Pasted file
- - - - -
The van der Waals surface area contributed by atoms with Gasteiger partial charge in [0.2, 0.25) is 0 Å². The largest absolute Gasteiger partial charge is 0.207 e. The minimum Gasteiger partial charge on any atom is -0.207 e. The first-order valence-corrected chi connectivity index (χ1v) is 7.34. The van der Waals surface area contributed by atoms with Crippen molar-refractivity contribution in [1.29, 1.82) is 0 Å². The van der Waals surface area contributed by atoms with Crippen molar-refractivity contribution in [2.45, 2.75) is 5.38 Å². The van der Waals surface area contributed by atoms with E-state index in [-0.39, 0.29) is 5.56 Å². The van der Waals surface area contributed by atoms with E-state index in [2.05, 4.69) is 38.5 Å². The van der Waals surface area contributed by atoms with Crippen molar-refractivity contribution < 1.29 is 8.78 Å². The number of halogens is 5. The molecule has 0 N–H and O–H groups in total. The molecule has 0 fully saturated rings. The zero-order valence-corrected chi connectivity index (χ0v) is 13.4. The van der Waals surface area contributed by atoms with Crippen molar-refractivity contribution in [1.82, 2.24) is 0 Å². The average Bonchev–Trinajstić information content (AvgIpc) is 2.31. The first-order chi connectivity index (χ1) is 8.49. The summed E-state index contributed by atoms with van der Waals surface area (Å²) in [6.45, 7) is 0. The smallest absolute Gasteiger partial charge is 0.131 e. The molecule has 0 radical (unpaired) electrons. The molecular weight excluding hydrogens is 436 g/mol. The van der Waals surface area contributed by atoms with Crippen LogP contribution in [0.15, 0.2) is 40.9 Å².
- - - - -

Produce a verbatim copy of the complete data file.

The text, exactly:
The van der Waals surface area contributed by atoms with Gasteiger partial charge in [0.2, 0.25) is 0 Å². The largest absolute Gasteiger partial charge is 0.207 e. The minimum Gasteiger partial charge on any atom is -0.207 e. The first-order valence-corrected chi connectivity index (χ1v) is 7.34. The van der Waals surface area contributed by atoms with Crippen molar-refractivity contribution in [1.29, 1.82) is 0 Å². The van der Waals surface area contributed by atoms with Crippen molar-refractivity contribution in [2.45, 2.75) is 5.38 Å². The van der Waals surface area contributed by atoms with E-state index in [-0.39, 0.29) is 5.56 Å². The van der Waals surface area contributed by atoms with E-state index in [2.05, 4.69) is 38.5 Å². The van der Waals surface area contributed by atoms with Crippen molar-refractivity contribution < 1.29 is 8.78 Å². The number of halogens is 5. The molecule has 0 N–H and O–H groups in total. The molecule has 0 fully saturated rings. The zero-order valence-corrected chi connectivity index (χ0v) is 13.4. The van der Waals surface area contributed by atoms with Crippen molar-refractivity contribution in [1.82, 2.24) is 0 Å². The average Bonchev–Trinajstić information content (AvgIpc) is 2.31. The first-order chi connectivity index (χ1) is 8.49. The summed E-state index contributed by atoms with van der Waals surface area (Å²) in [6.45, 7) is 0. The smallest absolute Gasteiger partial charge is 0.131 e. The molecule has 0 radical (unpaired) electrons. The molecular weight excluding hydrogens is 436 g/mol. The van der Waals surface area contributed by atoms with Crippen LogP contribution in [0.15, 0.2) is 40.9 Å².